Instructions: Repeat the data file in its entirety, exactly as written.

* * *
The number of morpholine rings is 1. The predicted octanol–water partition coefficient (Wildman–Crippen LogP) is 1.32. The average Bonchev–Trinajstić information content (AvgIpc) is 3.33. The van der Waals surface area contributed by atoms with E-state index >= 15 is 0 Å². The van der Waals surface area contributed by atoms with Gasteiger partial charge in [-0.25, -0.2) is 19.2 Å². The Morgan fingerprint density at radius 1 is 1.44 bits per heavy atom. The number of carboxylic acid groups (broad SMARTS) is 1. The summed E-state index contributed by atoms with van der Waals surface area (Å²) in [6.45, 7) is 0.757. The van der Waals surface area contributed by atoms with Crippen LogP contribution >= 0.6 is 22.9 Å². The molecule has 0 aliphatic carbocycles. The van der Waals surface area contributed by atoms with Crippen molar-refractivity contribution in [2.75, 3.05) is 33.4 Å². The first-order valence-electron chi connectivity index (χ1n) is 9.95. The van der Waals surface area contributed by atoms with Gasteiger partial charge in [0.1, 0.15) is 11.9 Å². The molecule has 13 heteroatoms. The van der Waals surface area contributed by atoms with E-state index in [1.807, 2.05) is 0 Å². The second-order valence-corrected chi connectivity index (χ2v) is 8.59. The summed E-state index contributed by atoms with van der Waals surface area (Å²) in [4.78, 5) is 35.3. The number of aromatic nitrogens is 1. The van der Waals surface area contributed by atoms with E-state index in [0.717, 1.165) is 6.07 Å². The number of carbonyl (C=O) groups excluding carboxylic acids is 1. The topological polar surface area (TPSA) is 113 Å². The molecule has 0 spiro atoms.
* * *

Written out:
The number of morpholine rings is 1. The predicted octanol–water partition coefficient (Wildman–Crippen LogP) is 1.32. The average Bonchev–Trinajstić information content (AvgIpc) is 3.33. The van der Waals surface area contributed by atoms with E-state index >= 15 is 0 Å². The van der Waals surface area contributed by atoms with Gasteiger partial charge in [-0.25, -0.2) is 19.2 Å². The Morgan fingerprint density at radius 1 is 1.44 bits per heavy atom. The number of carboxylic acid groups (broad SMARTS) is 1. The summed E-state index contributed by atoms with van der Waals surface area (Å²) in [6.45, 7) is 0.757. The van der Waals surface area contributed by atoms with Crippen LogP contribution >= 0.6 is 22.9 Å². The molecule has 0 aliphatic carbocycles. The van der Waals surface area contributed by atoms with Crippen molar-refractivity contribution in [2.75, 3.05) is 33.4 Å². The first-order valence-electron chi connectivity index (χ1n) is 9.95. The van der Waals surface area contributed by atoms with Gasteiger partial charge in [0.1, 0.15) is 11.9 Å². The molecule has 13 heteroatoms. The van der Waals surface area contributed by atoms with E-state index in [1.807, 2.05) is 0 Å². The second-order valence-corrected chi connectivity index (χ2v) is 8.59. The summed E-state index contributed by atoms with van der Waals surface area (Å²) in [4.78, 5) is 35.3. The number of aromatic nitrogens is 1. The van der Waals surface area contributed by atoms with E-state index in [0.717, 1.165) is 6.07 Å². The number of carbonyl (C=O) groups excluding carboxylic acids is 1. The topological polar surface area (TPSA) is 113 Å². The molecule has 0 spiro atoms.